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Small Dairies in Weld County, Colorado Struggle to Survive

December 5, 2013
 
 

Source: Associated Press

The cattle at Gege Ellzey's family dairy are said to be part of a bloodline that can be traced back to the livestock that hauled her ancestors West in covered wagons.

Those are things she tries not to think about as she sees the animals leave the property to go to other milking operations, which she's had to do in recent weeks after the family decided to stop fighting the many challenges of running a small dairy and closed it.

The general claim that there's limited opportunity for small producers in agriculture has been proved wrong in many ways in Weld County, but it certainly holds water — or milk — when it comes to one of the largest contributors to the local ag economy.

Because of the unique challenges of the dairy business, the landscape of the industry as a whole has changed dramatically over the years, with fewer and fewer operations handling more and more of the milk production.

And many of the smaller players — like Ellzey and others — have lost their place along the way.

When the most recent comprehensive U.S. Census of Agriculture was released in 2007, it showed that from 1987 to 2007 the number of farms and beef-cattle operations in Weld County had actually increased, and the average size of the operations had shrunk.

But dairies in Weld County — a top-20 milk producer nationally, and the state's leader — had fallen in numbers from 278 to 97, while the average size of the dairy during that time increased more than four-fold, going from 136.9 cows per operation to 719.4.

Up-to-date numbers are limited. The 2013 Colorado Agricultural Statistics publication doesn't include a breakdown by county of the number of dairies or average herd size, and the next U.S. Census of Agriculture — based on 2012 figures — won't be released until next year.

But local milk producers aren't expecting new numbers to reflect any reversal of dairy consolidation.

Locally, an exacerbation of the trend is more likely, many say, with population growth in northern Colorado straining resources — increasing the demand and price for land and water.

Also, new 2,000-plus-head dairies are moving into the area from out of state and larger existing dairies are expanding to meet the needs of a growing Leprino Foods cheese-processing plant in Greeley. That ongoing dairy growth is a major factor in Leprino's anticipated economic impact, which over 20 years is expected to be about $15 billion.

But that increased competition for water, land, feed and workers has made it more expensive for all dairies to operate, and the narrow profit margins are especially tough on small producers.

"In the dairy business, you have so many inputs ... labor, a lot of water, a lot of feed, a lot of electricity, which is all getting more expensive ... while you have so little control over the price you get for the milk you produce," said Ellzey, whose 200-milking cow dairy had been operating near Galeton for decades. "Those dynamics have pushed a lot of smaller producers out of business. And it's not getting any better.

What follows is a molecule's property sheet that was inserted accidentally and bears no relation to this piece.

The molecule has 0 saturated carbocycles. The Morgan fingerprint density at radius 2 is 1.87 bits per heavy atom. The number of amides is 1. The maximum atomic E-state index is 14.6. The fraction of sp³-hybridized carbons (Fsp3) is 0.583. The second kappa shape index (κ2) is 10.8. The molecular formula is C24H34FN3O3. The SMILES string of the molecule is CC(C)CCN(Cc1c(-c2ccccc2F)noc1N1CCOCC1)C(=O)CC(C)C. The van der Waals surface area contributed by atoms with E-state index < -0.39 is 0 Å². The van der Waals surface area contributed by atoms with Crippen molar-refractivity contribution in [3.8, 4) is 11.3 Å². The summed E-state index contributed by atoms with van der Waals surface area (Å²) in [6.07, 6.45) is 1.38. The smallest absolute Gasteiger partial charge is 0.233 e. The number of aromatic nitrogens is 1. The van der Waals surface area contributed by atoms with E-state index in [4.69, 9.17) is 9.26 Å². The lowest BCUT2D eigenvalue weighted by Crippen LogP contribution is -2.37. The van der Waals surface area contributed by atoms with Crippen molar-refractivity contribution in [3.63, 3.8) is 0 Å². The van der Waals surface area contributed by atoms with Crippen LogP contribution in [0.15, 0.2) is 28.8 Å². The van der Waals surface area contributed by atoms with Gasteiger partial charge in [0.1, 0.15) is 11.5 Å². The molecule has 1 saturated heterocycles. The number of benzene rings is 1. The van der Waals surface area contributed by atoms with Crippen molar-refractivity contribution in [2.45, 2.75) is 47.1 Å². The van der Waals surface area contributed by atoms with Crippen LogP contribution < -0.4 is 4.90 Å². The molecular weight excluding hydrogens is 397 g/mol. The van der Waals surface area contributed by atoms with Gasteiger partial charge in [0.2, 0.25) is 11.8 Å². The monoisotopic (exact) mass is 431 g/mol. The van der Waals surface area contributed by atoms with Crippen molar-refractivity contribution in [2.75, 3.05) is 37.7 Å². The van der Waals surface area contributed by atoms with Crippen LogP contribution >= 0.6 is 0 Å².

"With such narrow profit margins per cow, if you don't have thousands of cows, it's so tough to make it anymore."

Typically, livestock feed accounts for about 40 to 50 percent of a dairy's operating expenses and, from 2007 to about 2012, the price of corn — a major component of livestock feed rations — doubled because of increased demand and drought. The price of hay also doubled in recent years, thanks to the widespread dry spells of 2011 and 2012.

During that time, though, the price dairymen received for their milk didn't see such increases.

The average price dairymen received for their milk in Colorado in 2007 was $19.30 per hundredweight, according to the National Agricultural Statistics Service's Colorado office.

In 2012, the average price Colorado dairymen received for milk was actually lower, at $18.60 per hundredweight.

Charles Tucker, who operates a dairy near Pierce with about 400 milking cows, said that with such challenges in place, if the right buyer offers him the right price, he's selling the dairy.

"We keep being told, 'You need to be more efficient.' But we're already doing everything we can," said Tucker, whose family started the dairy in 1966. "And efficiency can only go so far when your feed costs double and the price of water doubles, and the price you get for your milk doesn't change."

Larger dairies, Tucker and Ellzey explained, have the resources to advance purchase large supplies of feed, helping them lock in lower prices, which makes a big difference.

Larger dairies often have the land, machinery and other resources to grow a sizeable portion of their own feed.

Larger dairies also get more production out of their facilities and can take better advantage of other fixed costs in place, such as getting more cows through the milking parlor each day, they added.

"That's how it has to be done now," Ellzey said.

Many smaller dairies are faced with the choice of either expanding to become more efficient — which, with the increasing costs for everything needed to grow, requires a huge capital investment, possibly hundreds of thousands of dollars — or closing up shop.

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